Like for it to be a more authentic message.
Daniel Burstein: That makes sense. It brings up, you know, we had a lesson we I mentioned we have this Mac website guild and we have these weekly meetings and we're talking about an email marketing campaign we did for a nonprofit that also sells goods. And you mentioned typically we say we don't want to sell an email, we want to sell on the landing pages, get people to click through in email.
So on the landing page. But we've taught that, taught that, thought that. And then when I showed this example, what I did was I sold an email because the website was so bad, we now have time to change it. We had to sell the email. So brings up a great thing you're mentioning where there could be a best practice out there and someone could be like, Oh, you know, audio podcasts are the best and you don't need anything else.
But yeah, that might work for a lot of brands, that might work for a B2B software, might work for a mug or something else, but you know, best for your brand. Well, it's a very visual brand. You better put some visuals out there. So I think that's a great example of not just following a certain best practice. So we talked about a lot of different things about what it means to be a marketer.
If you had to break it down, what are the key qualities of an effective marketer?
Colleen O'Brien: I think that the key qualities that have helped me as an effective marketer and that I think are like relatively universal, are number one to be a great simplify or to constantly be thinking about like what are the things that we can pull out of the customer journey, of the customer communications to like make this golden path to success more apparent?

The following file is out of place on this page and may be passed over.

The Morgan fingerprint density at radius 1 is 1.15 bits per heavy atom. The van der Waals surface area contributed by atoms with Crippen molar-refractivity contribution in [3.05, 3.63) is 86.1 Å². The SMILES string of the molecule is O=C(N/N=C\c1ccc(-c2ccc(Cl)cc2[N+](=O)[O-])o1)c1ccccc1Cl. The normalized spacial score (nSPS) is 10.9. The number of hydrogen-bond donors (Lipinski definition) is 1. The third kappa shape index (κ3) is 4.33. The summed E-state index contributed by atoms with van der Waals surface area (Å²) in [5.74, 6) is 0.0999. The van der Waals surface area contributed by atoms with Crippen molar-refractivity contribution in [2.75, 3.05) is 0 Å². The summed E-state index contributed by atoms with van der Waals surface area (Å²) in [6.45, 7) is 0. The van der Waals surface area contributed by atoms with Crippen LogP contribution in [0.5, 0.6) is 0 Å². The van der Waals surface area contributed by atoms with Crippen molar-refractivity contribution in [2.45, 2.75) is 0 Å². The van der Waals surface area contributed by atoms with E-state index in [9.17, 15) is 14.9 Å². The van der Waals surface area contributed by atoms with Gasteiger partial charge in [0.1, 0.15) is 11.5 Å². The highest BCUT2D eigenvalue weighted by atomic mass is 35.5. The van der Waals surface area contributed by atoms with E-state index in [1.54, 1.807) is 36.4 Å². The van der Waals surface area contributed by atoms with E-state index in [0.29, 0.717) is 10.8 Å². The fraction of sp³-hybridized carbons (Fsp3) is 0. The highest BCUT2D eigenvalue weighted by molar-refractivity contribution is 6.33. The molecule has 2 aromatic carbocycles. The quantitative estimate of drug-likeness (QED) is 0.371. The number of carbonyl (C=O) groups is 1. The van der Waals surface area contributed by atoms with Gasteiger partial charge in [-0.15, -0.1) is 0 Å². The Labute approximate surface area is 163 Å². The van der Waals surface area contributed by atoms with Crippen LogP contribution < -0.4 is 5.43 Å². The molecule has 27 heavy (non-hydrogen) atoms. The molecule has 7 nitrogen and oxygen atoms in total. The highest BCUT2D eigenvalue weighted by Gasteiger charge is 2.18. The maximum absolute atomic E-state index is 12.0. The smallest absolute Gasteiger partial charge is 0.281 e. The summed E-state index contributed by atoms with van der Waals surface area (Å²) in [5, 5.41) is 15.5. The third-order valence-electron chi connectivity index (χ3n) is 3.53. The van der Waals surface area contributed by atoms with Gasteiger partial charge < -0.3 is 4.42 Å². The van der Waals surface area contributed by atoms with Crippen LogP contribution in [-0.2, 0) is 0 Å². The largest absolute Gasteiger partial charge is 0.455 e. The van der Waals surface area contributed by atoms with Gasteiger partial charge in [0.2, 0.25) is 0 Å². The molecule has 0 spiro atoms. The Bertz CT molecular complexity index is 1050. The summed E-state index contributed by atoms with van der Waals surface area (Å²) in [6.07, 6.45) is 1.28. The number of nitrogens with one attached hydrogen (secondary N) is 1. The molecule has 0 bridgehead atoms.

How do we like get out of their way with the things that don't matter enough? So being like a very rigorous amplifier has been important in my career. And then the second thing that I will say is constantly thinking about my writing skills and improving my writing skills and like practicing writing every day. Pitching is part of that.
Thinking about our life cycle, customer communications is part of that. Learning best practices for writing, writing across different channels. That has made me a more effective marketer, and I think the marketers around me who invest in that skill are the people who I most like to work with.
Daniel Burstein: I'm glad you mentioned writing because with generative AI a lot of us think, Oh, we can just outsource it to I know, just have I write everything and I use A.I. too. I love it. But to me, writing is thinking, right? Writing is just like writing a thing. When you sit down to write, you think after you work through the problems, work through your brand.
So I love that line so well, love all of us today. So thank you so much for joining us.
Colleen O'Brien: Yeah, thanks so much, Daniel. This was such a great conversation and I really appreciate the opportunity.
Daniel Burstein: And thanks to everyone for listening.
Outro: Thank you for joining us for how I Made It in marketing with Daniel Bernstein. Now that you've gotten inspiration for transforming yourself as a marketer, get some ideas for your next marketing campaign from Marketing Sherpas Extensive library of free case studies at Marketing Sherpa dot com that's marketing SRH ERP, Ecom and.